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smaller video format to facilitate prototype editing on a ..

Last response: in Graphics & Displays
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February 9, 2005 9:11:32 PM

Archived from groups: rec.video.desktop (More info?)

I want to bring 6 hours' worth of video to a client's place on a laptop,
edit the video according to his likings, then come back and produce the
video for real.

It would be nice if I can compress the original DV video into an another
format that uses less space and is faster to edit/render and can be edited
in premiere. Quality is not critical; all that is needed is being able to
see where the cuts occur and the transitions. I have 60G on my laptop. I
also have an external USB drive, but would rather not lug it around.

Any suggestions on what video format to use for this purpose? I tried an
experiment using premiere by picking a random video codec and specifying a
smaller resolution (320x240) and then encountered an error saying the codec
cannot handle the resolution. I figured instead of trying all the windows'
built-in video codec one by one, maybe I can get results quicker by asking
here.
February 9, 2005 9:11:33 PM

Archived from groups: rec.video.desktop (More info?)

Well, then don't use the random codec!!!

Not a Premire user, but I would imagine the process to be the same. Use a
different codec. Dunno what you all have but your not limited to Avi, you
could do a WMV or a Mov. I'm sure you must have something there that will
create what basically is a file intended for high bandwidth internet use.






"peter" <nospam@nospam.com> wrote in message
news:o nsOd.617$uc.453@trnddc01...
> I want to bring 6 hours' worth of video to a client's place on a laptop,
> edit the video according to his likings, then come back and produce the
> video for real.
>
> It would be nice if I can compress the original DV video into an another
> format that uses less space and is faster to edit/render and can be edited
> in premiere. Quality is not critical; all that is needed is being able to
> see where the cuts occur and the transitions. I have 60G on my laptop. I
> also have an external USB drive, but would rather not lug it around.
>
> Any suggestions on what video format to use for this purpose? I tried an
> experiment using premiere by picking a random video codec and specifying a
> smaller resolution (320x240) and then encountered an error saying the
codec
> cannot handle the resolution. I figured instead of trying all the windows'
> built-in video codec one by one, maybe I can get results quicker by asking
> here.
>
>
Anonymous
February 10, 2005 5:27:38 PM

Archived from groups: rec.video.desktop (More info?)

RS wrote:
>
> Well, then don't use the random codec!!!
>
> Not a Premire user, but I would imagine the process to be the same. Use a
> different codec. Dunno what you all have but your not limited to Avi, you
> could do a WMV or a Mov. I'm sure you must have something there that will
> create what basically is a file intended for high bandwidth internet use.
>
> "peter" <nospam@nospam.com> wrote in message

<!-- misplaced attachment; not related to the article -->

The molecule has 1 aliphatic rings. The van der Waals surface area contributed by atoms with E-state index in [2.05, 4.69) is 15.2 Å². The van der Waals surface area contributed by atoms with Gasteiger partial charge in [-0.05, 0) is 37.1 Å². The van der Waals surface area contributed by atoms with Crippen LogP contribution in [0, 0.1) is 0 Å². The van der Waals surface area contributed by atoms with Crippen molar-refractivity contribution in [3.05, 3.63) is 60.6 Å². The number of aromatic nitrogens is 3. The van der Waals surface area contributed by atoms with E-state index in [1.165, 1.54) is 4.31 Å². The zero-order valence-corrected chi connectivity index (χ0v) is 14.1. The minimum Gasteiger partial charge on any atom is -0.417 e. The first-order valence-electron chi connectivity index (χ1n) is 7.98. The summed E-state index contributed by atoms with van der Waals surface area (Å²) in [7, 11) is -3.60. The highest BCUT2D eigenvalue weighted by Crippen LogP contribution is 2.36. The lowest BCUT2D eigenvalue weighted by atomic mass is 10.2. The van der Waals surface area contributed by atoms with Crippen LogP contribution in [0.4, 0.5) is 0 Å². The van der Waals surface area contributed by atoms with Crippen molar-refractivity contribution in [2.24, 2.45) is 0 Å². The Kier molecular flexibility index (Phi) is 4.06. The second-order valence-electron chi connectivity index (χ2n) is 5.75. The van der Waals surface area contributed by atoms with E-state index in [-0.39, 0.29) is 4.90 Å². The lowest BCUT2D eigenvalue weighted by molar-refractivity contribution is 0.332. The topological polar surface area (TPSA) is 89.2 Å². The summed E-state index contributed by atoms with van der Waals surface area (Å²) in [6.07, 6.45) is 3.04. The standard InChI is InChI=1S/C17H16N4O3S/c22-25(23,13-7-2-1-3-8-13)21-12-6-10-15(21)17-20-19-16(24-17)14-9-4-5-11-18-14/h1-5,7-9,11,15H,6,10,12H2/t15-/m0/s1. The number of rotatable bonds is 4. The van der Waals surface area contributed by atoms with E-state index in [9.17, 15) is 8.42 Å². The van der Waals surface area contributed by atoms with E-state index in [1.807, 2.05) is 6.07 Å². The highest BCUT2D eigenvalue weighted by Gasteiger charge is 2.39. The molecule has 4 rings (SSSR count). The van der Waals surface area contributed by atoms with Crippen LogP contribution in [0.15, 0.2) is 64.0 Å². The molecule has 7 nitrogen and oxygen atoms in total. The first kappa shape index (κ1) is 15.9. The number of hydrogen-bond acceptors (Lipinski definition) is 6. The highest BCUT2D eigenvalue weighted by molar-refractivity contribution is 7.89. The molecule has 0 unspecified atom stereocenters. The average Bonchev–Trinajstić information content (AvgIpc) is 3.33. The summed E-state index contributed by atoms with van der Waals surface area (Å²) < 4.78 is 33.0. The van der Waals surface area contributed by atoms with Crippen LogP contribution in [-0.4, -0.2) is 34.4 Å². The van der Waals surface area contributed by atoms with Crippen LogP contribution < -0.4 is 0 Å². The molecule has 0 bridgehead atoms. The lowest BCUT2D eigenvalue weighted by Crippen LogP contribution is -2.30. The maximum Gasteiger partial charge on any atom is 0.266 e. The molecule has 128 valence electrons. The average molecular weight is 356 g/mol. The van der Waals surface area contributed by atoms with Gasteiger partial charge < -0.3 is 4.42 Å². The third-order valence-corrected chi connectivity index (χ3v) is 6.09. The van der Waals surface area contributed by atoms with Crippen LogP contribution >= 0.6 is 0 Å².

> news:o nsOd.617$uc.453@trnddc01...
> > I want to bring 6 hours' worth of video to a client's place on a laptop,
> > edit the video according to his likings, then come back and produce the
> > video for real.
> >
> > It would be nice if I can compress the original DV video into an another
> > format that uses less space and is faster to edit/render and can be edited
> > in premiere. Quality is not critical; all that is needed is being able to
> > see where the cuts occur and the transitions. I have 60G on my laptop. I
> > also have an external USB drive, but would rather not lug it around.
> >
> > Any suggestions on what video format to use for this purpose? I tried an
> > experiment using premiere by picking a random video codec and specifying a
> > smaller resolution (320x240) and then encountered an error saying the
> codec
> > cannot handle the resolution. I figured instead of trying all the windows'
> > built-in video codec one by one, maybe I can get results quicker by asking
> > here.
> >
> >
I do not know if it is compatable with Premere, but Studio 9 can do a
low resolution capture to save space. You do all your editing, and when
you are ready to finish the project, Studio will re-capture your
original video, skipping the parts that you edited out.
Anonymous
March 28, 2005 2:52:04 AM

Archived from groups: rec.video.desktop (More info?)

On Wed, 09 Feb 2005 18:11:32 GMT, peter wrote:

> I want to bring 6 hours' worth of video to a client's place on a laptop,
> edit the video according to his likings, then come back and produce the
> video for real.
>
> It would be nice if I can compress the original DV video into an another
> format that uses less space and is faster to edit/render and can be edited
> in premiere. Quality is not critical; all that is needed is being able to
> see where the cuts occur and the transitions. I have 60G on my laptop. I
> also have an external USB drive, but would rather not lug it around.
>
> Any suggestions on what video format to use for this purpose?

I've a smiliar problem. I use Windows Media Video 9 with One-Pass CBR at
100000, simple decoder complexity, fastest performance, frame-rate down
sampling 5:1. But my video is short (several minutes), I don't know if the
performance would be acceptable for a video of 6 hours.


Cristina
!